The rest of life: three novellas

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Penguin Books, Aug 3, 1994 - Fiction - 257 pages
2 Reviews
Mary Gordon's luminous new fiction introduces three women, each of whom tells the story of the lover who altered her life. In Immaculate Man, a social worker in her forties whose specialty is battered women becomes the lover of a priest. He has never desired a woman until, at forty-three, he desires her, makes love to her, uses his holy hands to touch her. She teaches Father Clement the language of the flesh; he teaches her the language of the Church - once foreign to her. In Living at Home, he is an Italian foreign correspondent, she a psychiatrist who cares for autistic children. He is a man who wants nothing but the woman's body and the sanctuary of their house - until he is seized by news of another revolution, another famine or plague, another destination. And in The Rest of Life, the woman is returning to Turin, the northern Italian town she fled sixty-three years earlier. She was fifteen then; her lover was sixteen. They were rebels, romantics, intellectuals, and they decided to shoot themselves. She chose to live. These three beautifully rendered novellas illuminate the elliptical combination of carnal and spiritual desire in all lives. In stunning prose, Mary Gordon measures the power of the place in which love resides, the way that place shrinks or expands - and is fortified. Rest of Life, Gordon's sixth work of fiction, incantatory in its evocation of love. This is her most radiant and powerful writing.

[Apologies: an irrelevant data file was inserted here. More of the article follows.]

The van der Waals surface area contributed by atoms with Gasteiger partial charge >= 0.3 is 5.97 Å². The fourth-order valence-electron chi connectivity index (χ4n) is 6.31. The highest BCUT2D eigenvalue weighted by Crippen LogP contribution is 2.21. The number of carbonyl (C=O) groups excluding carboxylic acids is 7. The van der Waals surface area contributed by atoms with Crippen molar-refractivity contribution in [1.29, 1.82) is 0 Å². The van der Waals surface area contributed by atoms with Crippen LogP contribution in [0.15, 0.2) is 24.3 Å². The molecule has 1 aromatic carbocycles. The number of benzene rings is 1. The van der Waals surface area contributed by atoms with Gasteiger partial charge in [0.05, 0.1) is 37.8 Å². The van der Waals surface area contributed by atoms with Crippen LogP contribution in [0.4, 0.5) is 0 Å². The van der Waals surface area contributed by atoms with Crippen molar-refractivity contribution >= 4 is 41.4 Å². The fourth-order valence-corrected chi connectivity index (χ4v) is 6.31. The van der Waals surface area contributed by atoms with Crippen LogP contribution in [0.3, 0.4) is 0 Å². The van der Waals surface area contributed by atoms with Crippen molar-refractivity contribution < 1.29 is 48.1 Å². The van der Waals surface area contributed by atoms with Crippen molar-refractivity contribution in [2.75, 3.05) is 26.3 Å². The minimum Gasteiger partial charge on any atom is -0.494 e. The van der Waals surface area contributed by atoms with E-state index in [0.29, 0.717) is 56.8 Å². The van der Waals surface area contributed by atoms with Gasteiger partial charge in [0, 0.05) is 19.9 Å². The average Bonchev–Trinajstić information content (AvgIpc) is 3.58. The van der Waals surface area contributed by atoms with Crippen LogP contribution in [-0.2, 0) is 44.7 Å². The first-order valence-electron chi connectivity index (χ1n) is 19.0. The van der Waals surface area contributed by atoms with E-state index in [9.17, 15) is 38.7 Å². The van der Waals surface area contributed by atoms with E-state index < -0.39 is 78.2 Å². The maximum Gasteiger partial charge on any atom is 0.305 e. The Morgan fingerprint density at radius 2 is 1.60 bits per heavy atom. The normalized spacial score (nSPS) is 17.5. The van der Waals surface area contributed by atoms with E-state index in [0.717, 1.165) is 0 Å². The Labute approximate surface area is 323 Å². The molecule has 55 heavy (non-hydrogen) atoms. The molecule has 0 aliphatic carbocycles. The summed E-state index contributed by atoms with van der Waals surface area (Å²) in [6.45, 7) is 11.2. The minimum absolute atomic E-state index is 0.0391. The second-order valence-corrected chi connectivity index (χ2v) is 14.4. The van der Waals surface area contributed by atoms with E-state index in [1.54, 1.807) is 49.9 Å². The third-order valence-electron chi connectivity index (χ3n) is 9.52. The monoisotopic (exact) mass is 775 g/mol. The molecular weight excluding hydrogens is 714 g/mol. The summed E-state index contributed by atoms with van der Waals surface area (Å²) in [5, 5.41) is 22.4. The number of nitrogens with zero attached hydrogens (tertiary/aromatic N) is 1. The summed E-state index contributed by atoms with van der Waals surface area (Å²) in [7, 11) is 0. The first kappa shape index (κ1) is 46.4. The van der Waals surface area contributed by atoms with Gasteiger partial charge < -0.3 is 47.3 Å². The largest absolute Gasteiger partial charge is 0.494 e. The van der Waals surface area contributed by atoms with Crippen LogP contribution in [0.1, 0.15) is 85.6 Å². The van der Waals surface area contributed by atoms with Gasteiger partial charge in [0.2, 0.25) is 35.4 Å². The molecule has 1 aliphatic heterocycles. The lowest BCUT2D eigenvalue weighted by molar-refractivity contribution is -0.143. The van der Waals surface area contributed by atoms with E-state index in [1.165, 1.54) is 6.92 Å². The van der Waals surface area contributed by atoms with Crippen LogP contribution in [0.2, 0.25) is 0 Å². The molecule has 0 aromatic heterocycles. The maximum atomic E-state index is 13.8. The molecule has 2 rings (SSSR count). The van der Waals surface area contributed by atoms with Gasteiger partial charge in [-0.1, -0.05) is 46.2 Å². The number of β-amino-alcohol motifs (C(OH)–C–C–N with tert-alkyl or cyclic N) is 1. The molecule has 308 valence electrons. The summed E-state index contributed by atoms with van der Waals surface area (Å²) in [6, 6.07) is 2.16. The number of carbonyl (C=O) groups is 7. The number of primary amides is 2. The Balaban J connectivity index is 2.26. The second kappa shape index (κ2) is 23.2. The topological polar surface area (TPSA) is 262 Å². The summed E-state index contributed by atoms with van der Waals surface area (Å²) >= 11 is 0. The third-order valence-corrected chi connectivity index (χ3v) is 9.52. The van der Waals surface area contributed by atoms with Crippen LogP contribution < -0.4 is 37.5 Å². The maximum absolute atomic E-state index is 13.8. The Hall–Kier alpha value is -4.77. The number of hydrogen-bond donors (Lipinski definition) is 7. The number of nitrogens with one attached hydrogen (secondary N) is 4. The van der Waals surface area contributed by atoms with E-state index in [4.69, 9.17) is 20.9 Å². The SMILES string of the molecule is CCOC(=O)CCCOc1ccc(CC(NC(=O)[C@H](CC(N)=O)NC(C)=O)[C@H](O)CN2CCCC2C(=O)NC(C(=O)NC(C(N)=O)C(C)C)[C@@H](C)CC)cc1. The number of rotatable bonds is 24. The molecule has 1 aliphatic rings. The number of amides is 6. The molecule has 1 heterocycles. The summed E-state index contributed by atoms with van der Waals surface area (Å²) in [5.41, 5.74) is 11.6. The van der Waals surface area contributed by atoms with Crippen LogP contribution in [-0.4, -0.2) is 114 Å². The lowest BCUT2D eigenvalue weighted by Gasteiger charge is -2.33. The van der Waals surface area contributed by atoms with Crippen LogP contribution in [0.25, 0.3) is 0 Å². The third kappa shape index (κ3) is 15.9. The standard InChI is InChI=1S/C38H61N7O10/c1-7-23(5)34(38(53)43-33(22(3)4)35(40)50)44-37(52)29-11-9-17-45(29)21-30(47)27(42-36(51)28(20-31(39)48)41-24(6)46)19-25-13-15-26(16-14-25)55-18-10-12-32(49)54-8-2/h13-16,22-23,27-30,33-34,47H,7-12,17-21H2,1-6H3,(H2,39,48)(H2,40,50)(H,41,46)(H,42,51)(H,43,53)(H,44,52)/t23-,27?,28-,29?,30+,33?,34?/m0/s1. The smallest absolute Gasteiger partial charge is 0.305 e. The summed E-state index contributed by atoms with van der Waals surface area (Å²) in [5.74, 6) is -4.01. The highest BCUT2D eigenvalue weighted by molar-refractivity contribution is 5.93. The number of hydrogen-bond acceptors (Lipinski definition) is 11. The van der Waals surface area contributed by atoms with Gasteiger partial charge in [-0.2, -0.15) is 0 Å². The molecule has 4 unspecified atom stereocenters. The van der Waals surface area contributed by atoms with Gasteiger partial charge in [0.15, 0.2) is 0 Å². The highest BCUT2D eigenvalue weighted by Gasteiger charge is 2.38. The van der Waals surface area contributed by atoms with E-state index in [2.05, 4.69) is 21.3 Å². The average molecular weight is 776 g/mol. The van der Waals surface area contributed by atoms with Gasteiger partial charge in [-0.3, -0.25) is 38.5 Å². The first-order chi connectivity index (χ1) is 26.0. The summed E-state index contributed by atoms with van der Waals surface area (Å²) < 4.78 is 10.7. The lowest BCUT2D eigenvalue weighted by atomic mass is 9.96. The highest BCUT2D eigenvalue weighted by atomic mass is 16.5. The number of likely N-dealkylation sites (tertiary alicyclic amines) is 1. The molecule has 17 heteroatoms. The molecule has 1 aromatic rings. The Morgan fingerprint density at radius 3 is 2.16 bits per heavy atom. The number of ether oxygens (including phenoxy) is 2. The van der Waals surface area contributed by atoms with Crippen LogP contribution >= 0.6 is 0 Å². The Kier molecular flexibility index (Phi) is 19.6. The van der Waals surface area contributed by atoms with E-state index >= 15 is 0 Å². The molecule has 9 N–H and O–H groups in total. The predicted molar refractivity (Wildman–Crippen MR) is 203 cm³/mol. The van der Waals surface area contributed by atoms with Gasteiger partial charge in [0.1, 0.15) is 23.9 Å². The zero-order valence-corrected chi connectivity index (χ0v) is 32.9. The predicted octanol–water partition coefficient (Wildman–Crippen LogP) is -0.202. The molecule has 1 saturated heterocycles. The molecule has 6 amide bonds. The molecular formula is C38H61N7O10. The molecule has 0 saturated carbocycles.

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User Review  - bluepigeon - LibraryThing

Three stories, three women, three men who made a difference, good or bad, in their lives... That's probably the best explanation for this book. I would probably modify it a bit; something like: Three ... Read full review

LibraryThing Review

User Review  - chrisblocker - LibraryThing

The Rest of Life is comprised of three novellas. They may as well be one. There is such a strong similarity in these stories of a woman, the lover she changed and the love that changed her. Which ... Read full review

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About the author (1994)

Edmund Wilson (1895-1972) was a novelist, memoirist, playwright, journalist, poet, and editor but it is as a literary critic that he is most highly regarded.
Mary Gordon's most recent novel is "Spending."

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